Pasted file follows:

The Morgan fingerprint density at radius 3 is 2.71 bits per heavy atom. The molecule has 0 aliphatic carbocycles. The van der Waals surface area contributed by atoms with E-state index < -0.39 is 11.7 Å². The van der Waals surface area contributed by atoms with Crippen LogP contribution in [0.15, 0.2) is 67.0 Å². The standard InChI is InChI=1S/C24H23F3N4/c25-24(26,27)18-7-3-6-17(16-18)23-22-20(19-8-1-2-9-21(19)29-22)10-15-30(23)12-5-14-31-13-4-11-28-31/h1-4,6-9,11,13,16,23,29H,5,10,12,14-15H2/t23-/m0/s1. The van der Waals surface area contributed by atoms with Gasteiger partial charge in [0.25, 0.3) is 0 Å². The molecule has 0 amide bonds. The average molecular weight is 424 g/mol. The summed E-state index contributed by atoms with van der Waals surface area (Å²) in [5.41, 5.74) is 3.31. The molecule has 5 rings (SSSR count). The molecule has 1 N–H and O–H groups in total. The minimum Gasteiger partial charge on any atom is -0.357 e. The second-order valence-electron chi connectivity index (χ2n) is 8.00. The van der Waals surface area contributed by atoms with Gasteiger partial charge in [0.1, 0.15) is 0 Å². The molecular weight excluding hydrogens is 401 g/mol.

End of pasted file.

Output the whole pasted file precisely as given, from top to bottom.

The Morgan fingerprint density at radius 3 is 2.71 bits per heavy atom. The molecule has 0 aliphatic carbocycles. The van der Waals surface area contributed by atoms with E-state index < -0.39 is 11.7 Å². The van der Waals surface area contributed by atoms with Crippen LogP contribution in [0.15, 0.2) is 67.0 Å². The standard InChI is InChI=1S/C24H23F3N4/c25-24(26,27)18-7-3-6-17(16-18)23-22-20(19-8-1-2-9-21(19)29-22)10-15-30(23)12-5-14-31-13-4-11-28-31/h1-4,6-9,11,13,16,23,29H,5,10,12,14-15H2/t23-/m0/s1. The van der Waals surface area contributed by atoms with Gasteiger partial charge in [0.25, 0.3) is 0 Å². The molecule has 0 amide bonds. The average molecular weight is 424 g/mol. The summed E-state index contributed by atoms with van der Waals surface area (Å²) in [5.41, 5.74) is 3.31. The molecule has 5 rings (SSSR count). The molecule has 1 N–H and O–H groups in total. The minimum Gasteiger partial charge on any atom is -0.357 e. The second-order valence-electron chi connectivity index (χ2n) is 8.00. The van der Waals surface area contributed by atoms with Gasteiger partial charge in [0.1, 0.15) is 0 Å². The molecular weight excluding hydrogens is 401 g/mol.